Dogs barking among Scots’ top gripes

Dogs barking and fouling are major complaints. Picture: Getty Images
Dogs barking and fouling are major complaints. Picture: Getty Images
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Dog fouling and barking are the biggest sources of neighbourhood problems for Scots, it has emerged, along with rubbish and litter on their streets.

One in ten people also complain about noisy neighbours and parties as well as rowdy behaviour in their communities.

Drug dealing, vandalism, graffiti and damage to property are among the other issues which have emerged in the latest Scottish Household Survey.

There has been growing anger among local communities around Scotland over a lack of action among the authorities to deal with dog nuisance in recent years. But dog charities have insisted that owners do not seek to “cause inconvenience” to neighbours.

The national survey published last week found that 30 per cent of Scots said animal nuisance, such as noise or dog fouling, was a source of consternation.

It comes after it emerged in March that Aberdeen dog wardens receive more than 500 complaints about fouling every year.

It was also revealed this summer that in Dundee the council did not enforce the majority of its fines, with just 15 paid out of 65 fixed penalty notices issued last year.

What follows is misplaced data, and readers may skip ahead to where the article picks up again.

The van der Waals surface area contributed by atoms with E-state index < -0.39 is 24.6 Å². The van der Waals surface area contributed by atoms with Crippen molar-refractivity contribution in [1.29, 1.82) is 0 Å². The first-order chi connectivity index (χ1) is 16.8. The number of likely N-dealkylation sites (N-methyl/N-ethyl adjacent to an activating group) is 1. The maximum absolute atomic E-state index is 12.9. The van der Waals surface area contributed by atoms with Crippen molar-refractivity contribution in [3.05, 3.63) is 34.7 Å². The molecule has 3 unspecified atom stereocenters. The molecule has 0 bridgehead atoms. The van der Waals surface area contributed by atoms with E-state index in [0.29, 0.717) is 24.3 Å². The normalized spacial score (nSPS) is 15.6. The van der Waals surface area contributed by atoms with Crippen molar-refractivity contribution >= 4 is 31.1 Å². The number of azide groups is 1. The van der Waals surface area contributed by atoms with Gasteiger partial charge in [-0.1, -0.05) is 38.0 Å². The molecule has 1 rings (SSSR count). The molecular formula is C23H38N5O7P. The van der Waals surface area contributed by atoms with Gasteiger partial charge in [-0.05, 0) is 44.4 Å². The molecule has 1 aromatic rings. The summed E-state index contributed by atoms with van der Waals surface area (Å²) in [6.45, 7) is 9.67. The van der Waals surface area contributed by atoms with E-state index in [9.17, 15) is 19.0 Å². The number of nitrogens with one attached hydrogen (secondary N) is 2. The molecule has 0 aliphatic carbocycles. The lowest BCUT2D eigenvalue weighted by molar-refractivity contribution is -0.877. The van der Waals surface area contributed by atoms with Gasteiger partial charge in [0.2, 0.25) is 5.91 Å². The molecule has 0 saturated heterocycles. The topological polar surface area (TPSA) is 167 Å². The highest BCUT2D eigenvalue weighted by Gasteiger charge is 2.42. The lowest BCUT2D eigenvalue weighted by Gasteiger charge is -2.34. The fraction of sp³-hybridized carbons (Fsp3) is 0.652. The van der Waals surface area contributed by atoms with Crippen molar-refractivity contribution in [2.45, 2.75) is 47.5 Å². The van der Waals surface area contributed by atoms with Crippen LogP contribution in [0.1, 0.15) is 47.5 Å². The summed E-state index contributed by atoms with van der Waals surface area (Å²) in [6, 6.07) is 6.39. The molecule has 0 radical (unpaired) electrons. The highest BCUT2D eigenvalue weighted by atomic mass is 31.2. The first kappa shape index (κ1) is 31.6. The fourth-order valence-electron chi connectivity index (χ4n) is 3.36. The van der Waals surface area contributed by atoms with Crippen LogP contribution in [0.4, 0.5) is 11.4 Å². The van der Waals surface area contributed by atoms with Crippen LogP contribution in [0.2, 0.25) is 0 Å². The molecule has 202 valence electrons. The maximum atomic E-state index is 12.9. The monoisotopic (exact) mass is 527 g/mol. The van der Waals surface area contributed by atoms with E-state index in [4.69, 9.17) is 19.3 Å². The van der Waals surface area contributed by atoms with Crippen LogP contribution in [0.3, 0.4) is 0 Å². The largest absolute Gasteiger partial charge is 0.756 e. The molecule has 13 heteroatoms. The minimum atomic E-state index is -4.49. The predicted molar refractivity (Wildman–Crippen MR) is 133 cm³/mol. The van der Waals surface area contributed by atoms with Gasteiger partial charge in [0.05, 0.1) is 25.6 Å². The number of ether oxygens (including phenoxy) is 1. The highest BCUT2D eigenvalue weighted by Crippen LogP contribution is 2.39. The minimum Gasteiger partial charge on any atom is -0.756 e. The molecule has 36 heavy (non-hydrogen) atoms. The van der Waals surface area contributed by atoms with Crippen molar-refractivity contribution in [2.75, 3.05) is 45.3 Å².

In Jedburgh, community councillors unveiled plans in April to establish the royal burgh as a dog-friendly town for both residents and visitors by educating people on responsible ownership and reduce fouling.

A spokesman for Dundee City Council said that 
the majority of complaints about dog mess relate to parks, streets and in communal areas, with only a small percentage coming from people who witness the animal fouling at the time.

“We actively encourage dog owners to act responsibility and clear up after their dog,” he added.

Barking dogs accounted for almost half the noise complaints across Angus over the past four year, with 577 locals raising concerns over pets.

The Dogs Trust charity said it encourages owners to take part in training classes or educational workshops in order to instil “positive and respectful” behaviour traits in their pets.

A spokesman added: “We don’t believe that dog owners set out to cause any inconvenience to their neighbours and most often are willing to learn ways they can improve this relationship.”

Concern over rubbish and litter was also an issue for 30 per cent of Scots, according to the survey, although this varied between urban and rural areas.